For solving limited flexibility issue, I prefer to create an editor code like below to control the presets and show them to the desired objects, you can control them more easily by using a simple and useful editor, as shown in the picture below.


You can reach the example code by clicking this.

Code Examples

A Reminder

Presets are placed in the UnityEditor namespace and Editor-only feature, can therefore not be used in your compiled game. Loading presets at runtime is unfourtunately not possible. If we want to add preset via script, we should be careful about using Editor defines and usings. However, there is a package to use presets in runtime. You can check it out by clicking this. In future articles, we are going to examine this package.

Preset.ApplyTo(Object target) is the function that applies to preset to selected object.

using UnityEditor.Presets;

[SerializeField] private Preset sourcePreset;

private void ApplyPreset()

What if we want to find all assets in specific path and apply preset to them? I mostly separate the function according to asset type and mostly use this code block.

In this example code block, I assume that the asset we want to modify is a Texture2D type.

[SerializeField] private Preset preset;

private void ApplyPresetToTexture(Texture2D texture)
string assetPath = AssetDatabase.GetAssetPath(texture);
TextureImporter textureImporter = AssetImporter.GetAtPath(assetPath) as TextureImporter;

if (textureImporter != null)
Debug.LogWarning("Failed to apply preset to texture: " + texture.name);

When you pass texture or textures to this method, it will apply the preset that you select. You may use this code block by converting any type you want to handle.

[SerializeField] private List<Texture2D> presetTextures = new();

foreach (var texture in presetTextures)

If you want a generic search,

private List<T> FindObjectsInFolders<T>(List<string> folders,
string searchPattern = "*.png")
where T : Object
return folders
.SelectMany(folderPath => Directory.GetFiles(folderPath, searchPattern, SearchOption.AllDirectories),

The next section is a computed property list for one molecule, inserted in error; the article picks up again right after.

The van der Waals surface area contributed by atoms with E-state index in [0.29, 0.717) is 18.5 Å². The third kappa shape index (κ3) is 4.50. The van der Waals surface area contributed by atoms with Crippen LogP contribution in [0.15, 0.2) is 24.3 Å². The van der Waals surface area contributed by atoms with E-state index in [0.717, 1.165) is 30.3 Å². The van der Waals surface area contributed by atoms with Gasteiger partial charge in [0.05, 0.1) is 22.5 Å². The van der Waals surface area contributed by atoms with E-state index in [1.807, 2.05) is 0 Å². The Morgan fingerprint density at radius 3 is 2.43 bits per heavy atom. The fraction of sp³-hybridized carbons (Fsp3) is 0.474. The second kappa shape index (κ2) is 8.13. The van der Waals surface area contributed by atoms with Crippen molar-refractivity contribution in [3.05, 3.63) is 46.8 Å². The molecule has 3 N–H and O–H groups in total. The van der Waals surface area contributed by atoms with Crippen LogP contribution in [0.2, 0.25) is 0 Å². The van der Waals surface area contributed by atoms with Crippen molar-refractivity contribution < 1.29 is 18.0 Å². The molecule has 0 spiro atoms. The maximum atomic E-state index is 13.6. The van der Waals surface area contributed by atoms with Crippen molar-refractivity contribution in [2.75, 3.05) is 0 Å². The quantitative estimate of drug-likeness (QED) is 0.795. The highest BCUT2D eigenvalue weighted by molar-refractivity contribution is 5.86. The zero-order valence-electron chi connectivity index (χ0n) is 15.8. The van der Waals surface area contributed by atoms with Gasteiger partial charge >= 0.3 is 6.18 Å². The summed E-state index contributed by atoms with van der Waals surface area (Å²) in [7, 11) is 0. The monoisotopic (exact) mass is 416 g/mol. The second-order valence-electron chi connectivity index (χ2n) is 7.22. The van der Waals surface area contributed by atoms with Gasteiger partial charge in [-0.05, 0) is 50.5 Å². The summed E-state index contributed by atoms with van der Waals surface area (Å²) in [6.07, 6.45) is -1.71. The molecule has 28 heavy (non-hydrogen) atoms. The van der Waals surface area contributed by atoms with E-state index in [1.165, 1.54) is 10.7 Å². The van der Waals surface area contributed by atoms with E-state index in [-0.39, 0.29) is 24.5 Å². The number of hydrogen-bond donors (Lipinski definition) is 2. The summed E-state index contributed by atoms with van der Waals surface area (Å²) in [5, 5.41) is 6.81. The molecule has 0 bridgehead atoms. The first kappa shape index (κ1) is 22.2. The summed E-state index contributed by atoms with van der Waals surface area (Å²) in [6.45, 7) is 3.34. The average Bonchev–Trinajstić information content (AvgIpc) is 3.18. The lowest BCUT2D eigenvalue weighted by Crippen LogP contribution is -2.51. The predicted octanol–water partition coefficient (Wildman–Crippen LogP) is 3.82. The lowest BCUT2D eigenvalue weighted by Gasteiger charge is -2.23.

(folderPath, texturePath) => AssetDatabase.LoadAssetAtPath<T>(texturePath))
.Where(texture => texture != null)

Preset.DataEquals() is the function that checks whether the target object has the same serialized values as the Preset or not. So with this check, you skip to apply the elements that you already applied.

if (preset.DataEquals(textureImporter))
Debug.Log($"{textureImporter} has the same preset as you want to apply");

Work Life Experience

Do we need to create an editor to control presets?

It depends on your project scale and requirements. I recently needed this kind of editor code.

I had a task to reduce the app size in a project I just took over, and you can think of the game as a level-based 2D animation game consisting of approximately 600 levels. What needed to be done here was to set all sprites, spines and sounds to the relevant presets. I thought the shortest way to do this was to code an editor like this to find and set required objects. Using Glob could also be a solution, but I feel more free when editing something or adding a new feature in such editors.

In conclusion, Unity’s Preset Manager completely transforms how we think about asset management and configuration. It equips developers to improve their procedures and increase efficiency thanks to its user-friendly interface, smooth connection with existing workflows, and robust customization options. The Preset Manager’s ability to quickly manage, arrange, and apply presets across various assets gives up new possibilities for creativity and cooperation, regardless of whether you’re working on a small independent project or a large-scale production. With Unity’s Preset Manager, embrace the future of asset management and open up a world of opportunities for quickening your development process.